Can’t recall an adult ever considering my activities to be noteworthy.

  11. Miles Standoffish

    You sound like a typical right wing hooligan.

  12. Martha

    I read this article elsewhere too, and I have to say, fear is really a paralyzingly issue for the general human condition. I think the amount of fear you suffer from is directly related to the size of your ego (bigger ego=more fear, and fear feeds the ego). I suffer from this, but am noticing fear vs love more and more, and trying to consciously choose love over fear. On the bright side, I do believe the world is beginning to wake up to this and the vibe, so to speak, is switching back around, however slowly.

    I am so greatful for the opportunity to homeschool my boys, and this is one of my core reasons. Schools are definitely fear driven, and even if things change drastically, school will never have the love that you do invested in your child(ren).

  13. Anonymous

    My husband and I raised our two sons here in Greenwich (they’re now in their early 40s and each very successful in individual ways) – my best memory of “tough love” incidents with my elder son (who was a bit more challenging than his younger brother) was when he was being particularly obnoxious on our way back home from a tennis lesson (I think) I was so exasperated I told him to get our of the car (a VW Vanagon at the time) and walk home by himself. I knew he’s be able to get home on his own (about a two-mile walk)) and had no problem with this. He was shocked, but does recall that it was a good lesson! Being a stay-at-home mom I never had “help” with the boys, so when I’d “had it” I let them know. We’re still very close, and it allowed me to keep my sanity. Greenwich Old Timer

  14. Peg

    Chris, you are entirely correct. You learn by doing – and most of us learn from our mistakes. If we are coddled and protected, then we are never able to achieve and dream and create and learn all that we need to be successful and innovative adults.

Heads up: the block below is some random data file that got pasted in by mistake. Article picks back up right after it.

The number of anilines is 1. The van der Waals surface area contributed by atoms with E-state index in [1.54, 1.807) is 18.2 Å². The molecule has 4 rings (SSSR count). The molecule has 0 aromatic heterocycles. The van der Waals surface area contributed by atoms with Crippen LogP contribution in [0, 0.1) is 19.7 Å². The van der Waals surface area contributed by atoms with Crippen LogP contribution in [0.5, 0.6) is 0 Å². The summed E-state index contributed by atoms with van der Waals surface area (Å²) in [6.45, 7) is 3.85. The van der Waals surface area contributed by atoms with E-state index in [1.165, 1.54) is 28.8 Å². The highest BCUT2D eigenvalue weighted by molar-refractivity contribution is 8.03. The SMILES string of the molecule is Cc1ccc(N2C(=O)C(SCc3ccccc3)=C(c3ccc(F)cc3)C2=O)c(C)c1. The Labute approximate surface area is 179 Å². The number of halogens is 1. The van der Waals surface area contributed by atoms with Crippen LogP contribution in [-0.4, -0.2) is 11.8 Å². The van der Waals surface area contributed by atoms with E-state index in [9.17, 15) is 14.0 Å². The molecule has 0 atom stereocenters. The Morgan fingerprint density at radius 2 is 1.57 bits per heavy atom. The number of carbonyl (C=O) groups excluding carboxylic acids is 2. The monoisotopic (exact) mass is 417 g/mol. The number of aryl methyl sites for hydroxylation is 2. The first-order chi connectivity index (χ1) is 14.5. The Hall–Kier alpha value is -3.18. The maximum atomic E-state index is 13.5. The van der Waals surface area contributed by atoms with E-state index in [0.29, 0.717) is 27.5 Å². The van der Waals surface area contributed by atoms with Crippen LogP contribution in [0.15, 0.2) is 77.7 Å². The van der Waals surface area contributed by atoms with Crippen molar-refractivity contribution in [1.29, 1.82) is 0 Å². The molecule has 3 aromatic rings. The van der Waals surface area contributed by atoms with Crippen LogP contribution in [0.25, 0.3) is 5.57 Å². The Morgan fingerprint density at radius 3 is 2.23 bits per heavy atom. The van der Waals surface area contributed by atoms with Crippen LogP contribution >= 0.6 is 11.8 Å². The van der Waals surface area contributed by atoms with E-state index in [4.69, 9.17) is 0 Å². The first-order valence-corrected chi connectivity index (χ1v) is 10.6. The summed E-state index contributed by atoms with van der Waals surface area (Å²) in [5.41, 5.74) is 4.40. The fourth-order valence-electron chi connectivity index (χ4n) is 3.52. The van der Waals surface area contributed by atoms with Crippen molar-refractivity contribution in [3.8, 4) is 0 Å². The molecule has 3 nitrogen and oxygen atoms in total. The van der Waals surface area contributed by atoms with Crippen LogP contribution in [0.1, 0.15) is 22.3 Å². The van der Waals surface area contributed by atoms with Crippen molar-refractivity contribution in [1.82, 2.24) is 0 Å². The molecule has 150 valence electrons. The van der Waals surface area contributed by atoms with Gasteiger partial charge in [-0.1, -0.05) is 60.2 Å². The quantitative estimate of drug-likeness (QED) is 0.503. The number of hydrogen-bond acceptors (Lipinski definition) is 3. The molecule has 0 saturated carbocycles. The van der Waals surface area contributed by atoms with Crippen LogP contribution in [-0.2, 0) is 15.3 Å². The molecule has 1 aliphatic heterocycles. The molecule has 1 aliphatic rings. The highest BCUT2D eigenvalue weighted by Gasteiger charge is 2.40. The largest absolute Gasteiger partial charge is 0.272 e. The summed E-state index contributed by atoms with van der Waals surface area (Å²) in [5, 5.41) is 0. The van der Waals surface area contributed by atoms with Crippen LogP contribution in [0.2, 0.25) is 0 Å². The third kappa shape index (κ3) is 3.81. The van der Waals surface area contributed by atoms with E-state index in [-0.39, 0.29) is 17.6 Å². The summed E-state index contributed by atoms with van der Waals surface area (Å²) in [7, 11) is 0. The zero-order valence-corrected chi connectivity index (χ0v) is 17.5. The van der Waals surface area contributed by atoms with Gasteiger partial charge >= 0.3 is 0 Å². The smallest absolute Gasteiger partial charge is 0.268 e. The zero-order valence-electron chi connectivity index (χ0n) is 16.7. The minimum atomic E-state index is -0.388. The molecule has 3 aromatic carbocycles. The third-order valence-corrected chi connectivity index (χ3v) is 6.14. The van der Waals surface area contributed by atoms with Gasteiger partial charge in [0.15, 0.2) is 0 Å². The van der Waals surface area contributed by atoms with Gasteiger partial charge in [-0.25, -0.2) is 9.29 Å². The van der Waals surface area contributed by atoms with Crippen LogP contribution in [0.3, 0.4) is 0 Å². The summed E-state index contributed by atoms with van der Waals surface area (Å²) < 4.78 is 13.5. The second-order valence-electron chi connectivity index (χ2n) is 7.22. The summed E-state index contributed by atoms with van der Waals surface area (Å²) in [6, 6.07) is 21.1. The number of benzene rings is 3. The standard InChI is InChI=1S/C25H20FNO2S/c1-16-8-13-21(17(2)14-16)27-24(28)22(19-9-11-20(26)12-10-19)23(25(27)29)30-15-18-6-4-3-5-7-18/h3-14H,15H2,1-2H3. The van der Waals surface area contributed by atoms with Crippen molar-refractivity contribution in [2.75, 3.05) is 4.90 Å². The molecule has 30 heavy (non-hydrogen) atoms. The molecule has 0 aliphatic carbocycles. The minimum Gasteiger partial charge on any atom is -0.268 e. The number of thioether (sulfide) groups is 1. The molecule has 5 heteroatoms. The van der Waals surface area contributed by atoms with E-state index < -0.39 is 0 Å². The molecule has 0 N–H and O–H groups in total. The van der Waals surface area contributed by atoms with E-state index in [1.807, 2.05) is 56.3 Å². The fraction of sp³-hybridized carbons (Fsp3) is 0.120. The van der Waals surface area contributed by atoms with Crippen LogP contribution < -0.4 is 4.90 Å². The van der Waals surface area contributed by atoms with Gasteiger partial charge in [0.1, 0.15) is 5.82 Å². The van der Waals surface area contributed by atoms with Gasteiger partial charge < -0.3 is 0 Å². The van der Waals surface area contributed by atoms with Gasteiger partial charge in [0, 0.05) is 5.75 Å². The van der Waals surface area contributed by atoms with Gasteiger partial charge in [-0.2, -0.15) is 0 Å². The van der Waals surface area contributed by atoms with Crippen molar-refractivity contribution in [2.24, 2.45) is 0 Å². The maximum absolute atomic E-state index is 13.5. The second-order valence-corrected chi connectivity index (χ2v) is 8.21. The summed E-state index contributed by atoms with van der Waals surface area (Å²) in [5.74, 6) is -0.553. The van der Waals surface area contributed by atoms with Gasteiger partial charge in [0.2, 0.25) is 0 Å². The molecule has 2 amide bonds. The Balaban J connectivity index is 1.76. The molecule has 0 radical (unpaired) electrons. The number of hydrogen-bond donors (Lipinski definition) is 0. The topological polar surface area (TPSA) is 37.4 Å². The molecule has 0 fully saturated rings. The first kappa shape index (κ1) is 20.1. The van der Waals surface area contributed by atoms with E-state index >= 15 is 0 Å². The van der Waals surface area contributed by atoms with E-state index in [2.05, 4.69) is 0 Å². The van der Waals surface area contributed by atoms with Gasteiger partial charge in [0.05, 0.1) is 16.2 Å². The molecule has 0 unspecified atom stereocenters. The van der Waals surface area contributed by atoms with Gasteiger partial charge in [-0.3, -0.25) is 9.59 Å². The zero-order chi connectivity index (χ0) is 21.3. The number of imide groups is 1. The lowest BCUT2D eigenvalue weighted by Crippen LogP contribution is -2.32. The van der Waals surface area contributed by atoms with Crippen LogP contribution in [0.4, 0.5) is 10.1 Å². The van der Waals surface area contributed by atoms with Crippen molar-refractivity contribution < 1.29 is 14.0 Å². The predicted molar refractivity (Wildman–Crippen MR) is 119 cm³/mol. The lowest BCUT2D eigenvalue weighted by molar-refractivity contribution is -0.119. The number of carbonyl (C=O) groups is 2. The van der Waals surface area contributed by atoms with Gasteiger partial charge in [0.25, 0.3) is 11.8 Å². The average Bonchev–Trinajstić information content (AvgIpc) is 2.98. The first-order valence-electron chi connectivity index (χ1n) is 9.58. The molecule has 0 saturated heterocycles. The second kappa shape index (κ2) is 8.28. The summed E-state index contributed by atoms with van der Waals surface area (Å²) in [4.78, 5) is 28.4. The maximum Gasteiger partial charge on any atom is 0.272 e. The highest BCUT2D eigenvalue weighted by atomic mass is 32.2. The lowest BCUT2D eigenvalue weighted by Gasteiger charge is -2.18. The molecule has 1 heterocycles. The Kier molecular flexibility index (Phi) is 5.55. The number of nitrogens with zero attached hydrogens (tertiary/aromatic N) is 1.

I’m hoping with Anonymous that we do have a backlash (and SOON) – and that our potential for greatness won’t be snuffed out by an army of Barrys – as it is being today.

  15. Anonymous

    Back in the 1960s, 13 year olds went from Martha’s Vineyard to Nantucket for a regatta in their Vineyard Haven 15s – a 21 foot sloop.

    The mothers packed extra sack lunches and instructed the boys to sail the twenty miles home that afternoon if the wind and current were still fair after the races.

  16. Flash Back

    These 30-40 something parents are just doing what their parents did.
    So who were their parents? They are today’s 50-70 year olds. Whoa, is that me? You?

    • My kids were not raised by helicopter parents, but raising independent kids in this current world, especially, I suspect, in Greenwich, is increasingly difficult because the helicopter mode is self-perpetuating. You may encourage your own children to head outside to play and come home for dinner, bury who are they going to play with? Their peers are all off at after-school travel team soccer or special tutoring sessions or god knows what else. So parents enroll their children in those activities by default. Personally, I think the kids would be better off learning how to entertain themselves, alone, but I’m an introvert and have always preferred my own company. For the 70% of children who want company, that’d be tough.

  17. Balzac

    Chris, you’ve touched some good memories. In our neighborhood in OG, we played stickball in the street – the manhole cover was second base. Gee, did we have a thousand games? The baseball only ended when the touch football in the street commenced: two complete passes is a first down.

    What a lot of fun. And zero adult supervision.

  18. Greenwich Gal

    Well if it makes anyone feel better – they are screwing up the kids way worse then we are in Asia…. They may be math and science wizards as they are beaten if they don’t know it cold – but they can’t think creatively. At least that is what I am hearing from the business types who hire them.

  19. The Duke of Deception

    The Duke spent 5 straight spring vacations (4th thru 8th) canoeing the Green River in Kentucky with an old Scout Master friend of his fathers and his Boy Scout Troop. Flew down there by himself, no problem. He still remembers the last trip when he had a few sips of beer (Oertals 89) and felt like he had finally made the big time.

    We had a big flat lot next to our house in New Jersey, and every day about 20-30 kids met there for touch football etc.When it was dinner time, each kid’s ear was trained to recognize the bell (or bullhorn) coming from their house and head home.

    Thanks for letting the Duke recall some good, no, great, times…

  20. Anonymous

    For anybody feeling a bit of nostalgia for the freedom of youth, I recommend the movie Mud, released earlier this year and currently available on demand.

    It is a great story – it starts out with two teenage boys exploring a small island in the Mississippi river on their boat.